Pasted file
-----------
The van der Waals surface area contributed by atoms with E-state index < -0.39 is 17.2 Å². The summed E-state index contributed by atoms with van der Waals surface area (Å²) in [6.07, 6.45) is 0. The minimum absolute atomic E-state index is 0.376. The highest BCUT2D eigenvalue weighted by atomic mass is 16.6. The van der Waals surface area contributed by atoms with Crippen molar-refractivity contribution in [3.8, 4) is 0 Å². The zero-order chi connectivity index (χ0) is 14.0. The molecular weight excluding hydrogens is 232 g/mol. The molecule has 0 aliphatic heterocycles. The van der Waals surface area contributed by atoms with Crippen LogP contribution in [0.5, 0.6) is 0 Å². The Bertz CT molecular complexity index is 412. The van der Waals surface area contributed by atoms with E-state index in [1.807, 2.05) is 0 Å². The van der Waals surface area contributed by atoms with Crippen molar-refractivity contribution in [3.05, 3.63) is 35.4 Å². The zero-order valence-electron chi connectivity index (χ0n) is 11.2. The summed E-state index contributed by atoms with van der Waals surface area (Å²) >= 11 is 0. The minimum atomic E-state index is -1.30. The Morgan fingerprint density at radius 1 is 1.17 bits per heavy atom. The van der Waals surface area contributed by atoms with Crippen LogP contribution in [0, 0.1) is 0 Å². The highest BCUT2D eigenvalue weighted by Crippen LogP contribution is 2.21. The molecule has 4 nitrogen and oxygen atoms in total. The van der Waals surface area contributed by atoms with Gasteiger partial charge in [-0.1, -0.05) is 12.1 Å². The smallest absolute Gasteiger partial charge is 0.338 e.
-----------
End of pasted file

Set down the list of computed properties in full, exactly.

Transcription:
The van der Waals surface area contributed by atoms with E-state index < -0.39 is 17.2 Å². The summed E-state index contributed by atoms with van der Waals surface area (Å²) in [6.07, 6.45) is 0. The minimum absolute atomic E-state index is 0.376. The highest BCUT2D eigenvalue weighted by atomic mass is 16.6. The van der Waals surface area contributed by atoms with Crippen molar-refractivity contribution in [3.8, 4) is 0 Å². The zero-order chi connectivity index (χ0) is 14.0. The molecular weight excluding hydrogens is 232 g/mol. The molecule has 0 aliphatic heterocycles. The van der Waals surface area contributed by atoms with Crippen LogP contribution in [0.5, 0.6) is 0 Å². The Bertz CT molecular complexity index is 412. The van der Waals surface area contributed by atoms with E-state index in [1.807, 2.05) is 0 Å². The van der Waals surface area contributed by atoms with Crippen molar-refractivity contribution in [3.05, 3.63) is 35.4 Å². The zero-order valence-electron chi connectivity index (χ0n) is 11.2. The summed E-state index contributed by atoms with van der Waals surface area (Å²) >= 11 is 0. The minimum atomic E-state index is -1.30. The Morgan fingerprint density at radius 1 is 1.17 bits per heavy atom. The van der Waals surface area contributed by atoms with Crippen LogP contribution in [0, 0.1) is 0 Å². The highest BCUT2D eigenvalue weighted by Crippen LogP contribution is 2.21. The molecule has 4 nitrogen and oxygen atoms in total. The van der Waals surface area contributed by atoms with Gasteiger partial charge in [-0.1, -0.05) is 12.1 Å². The smallest absolute Gasteiger partial charge is 0.338 e.